Emily Oster, a health economist at Brown University and the author of Cribsheet: A Data-Driven Guide to Better, More Relaxed Parenting from Birth to Preschool, answers your most common questions on parenthood, plus offers an excerpt from her best-selling book on Allergens.
After an extensive review of research and data related to parenting, can you share what your top 3 tips for parents would be?
First, recognize that not everyone will make the same choices. Data doesn’t always tell you what to do and your preferences matter; just because someone else is doing it one way, doesn’t necessarily mean that is the right way for you.
Second, do not forget that parents are also people. Being miserable does not inherently make you a better parent and it is okay to sometimes prioritize yourself.
Third, try to accept the lack of control that comes with parenting. At the end of the book I share a story from my parenting which ends with, basically, our pediatrician telling me to “Try not to think about it” when I came to her with my latest parenting neurosis. Sometimes, this is really the best advice.
How do you think parental judgment plays a role in how we make parenting decisions? And how you would like to see that change?
I think we all feel judged some of the time as parents, both explicitly (like, when random people tell you how you are doing things wrong) and implicitly when we see people do things differently, and wonder if they are judging us. It’s hard to know how to fix this, but I think one first step is to recognize that not everyone is going to want to make the same choices, so just because our choices differ doesn’t necessarily imply I should judge you, or that you are judging me.
For any parents who are struggling with the countless and seemingly impossible parenting decisions like breastfeeding, sleep training, etc, what reassuring advice would you give them?
In the moments of early parenting every decision seems hugely weighted. Like, this is the decision that is going to make or break your child. Yes, some decisions matter some. But there are very, very few – if any – decisions which are THE decision. Recognizing this cannot help but take the pressure off a bit.
What area of parenting were you surprised to find the least amount of data on? And what do you think are the common misconceptions drawn from this lack of data?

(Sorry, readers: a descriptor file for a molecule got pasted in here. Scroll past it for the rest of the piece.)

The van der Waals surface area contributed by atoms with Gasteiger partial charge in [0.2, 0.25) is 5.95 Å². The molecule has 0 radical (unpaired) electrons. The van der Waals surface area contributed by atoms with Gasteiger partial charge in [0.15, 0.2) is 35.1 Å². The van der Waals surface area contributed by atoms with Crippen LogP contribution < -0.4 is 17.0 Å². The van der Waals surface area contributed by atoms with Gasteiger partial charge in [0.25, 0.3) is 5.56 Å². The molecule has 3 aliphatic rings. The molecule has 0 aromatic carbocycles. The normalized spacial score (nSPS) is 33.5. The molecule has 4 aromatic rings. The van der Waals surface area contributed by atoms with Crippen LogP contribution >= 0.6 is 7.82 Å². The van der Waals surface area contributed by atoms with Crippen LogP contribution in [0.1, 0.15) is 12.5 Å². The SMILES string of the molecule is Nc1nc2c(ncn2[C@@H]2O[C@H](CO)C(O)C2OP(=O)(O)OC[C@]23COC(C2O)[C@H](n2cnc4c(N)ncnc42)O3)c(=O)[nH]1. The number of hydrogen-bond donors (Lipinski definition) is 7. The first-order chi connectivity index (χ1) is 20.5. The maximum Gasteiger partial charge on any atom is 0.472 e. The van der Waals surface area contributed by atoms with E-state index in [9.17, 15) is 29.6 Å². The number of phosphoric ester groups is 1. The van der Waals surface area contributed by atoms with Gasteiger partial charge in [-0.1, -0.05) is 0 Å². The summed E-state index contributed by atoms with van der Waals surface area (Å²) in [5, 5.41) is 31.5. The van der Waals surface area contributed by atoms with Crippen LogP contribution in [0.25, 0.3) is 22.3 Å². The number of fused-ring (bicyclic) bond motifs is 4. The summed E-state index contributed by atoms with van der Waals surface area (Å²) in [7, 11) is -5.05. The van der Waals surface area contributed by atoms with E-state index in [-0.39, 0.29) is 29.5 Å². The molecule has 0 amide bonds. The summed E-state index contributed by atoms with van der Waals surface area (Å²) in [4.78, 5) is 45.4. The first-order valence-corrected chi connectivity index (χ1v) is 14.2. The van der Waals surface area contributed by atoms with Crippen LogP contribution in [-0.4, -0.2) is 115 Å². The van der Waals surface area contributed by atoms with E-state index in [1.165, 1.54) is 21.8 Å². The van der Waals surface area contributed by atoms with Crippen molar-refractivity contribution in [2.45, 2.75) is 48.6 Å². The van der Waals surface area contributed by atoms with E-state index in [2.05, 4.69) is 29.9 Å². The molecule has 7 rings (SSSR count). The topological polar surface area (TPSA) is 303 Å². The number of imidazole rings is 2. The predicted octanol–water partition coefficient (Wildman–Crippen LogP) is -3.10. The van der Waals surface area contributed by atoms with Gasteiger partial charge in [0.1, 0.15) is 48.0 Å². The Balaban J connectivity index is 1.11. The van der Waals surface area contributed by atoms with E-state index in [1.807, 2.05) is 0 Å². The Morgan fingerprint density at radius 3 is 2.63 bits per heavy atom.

Screen time, for sure. There is very little – basically, nothing – that would help us think about questions like “How much app time is too much?” It’s a hard area to study since these technologies are so new. It would be great to know more here, but I think we are going to have to wait.
Conversely, what area of parenting did you see strong data, leading to better recommendations for parents?
Early allergen introduction is one I keep coming back to in interviews about the book. The evidence has evolved, now, to the point where it’s pretty clear that early allergen exposure is key. This is an interesting research space since it represents a total change in advice from even a few years ago.
In a randomized controlled trial, the kind I like best, the researchers recruited about 700 babies between 4 and 11 months old. They found that children who were exposed to peanuts were far less likely to be allergic to them by age 5 than children who were not.
The data is clear: Early and regular exposure to allergens such as peanut, egg, and milk is important. Learn more about the new research on food allergen introduction in this exclusive excerpt from Cribsheet here.
About Emily Oster
Emily Oster is a professor of economics at Brown University and the author of Cribsheet: A Data-Driven Guide to Better, More Relaxed Parenting, from Birth to Preschool and Expecting Better: Why the Conventional Pregnancy Wisdom is Wrong--and What You Really Need to Know. She was a speaker at the 2007 TED conference and her work has been featured in The New York Times, The Wall Street Journal, Forbes, and Esquire. Oster is married to economist Jesse Shapiro and is also the daughter of two economists. She has two children.
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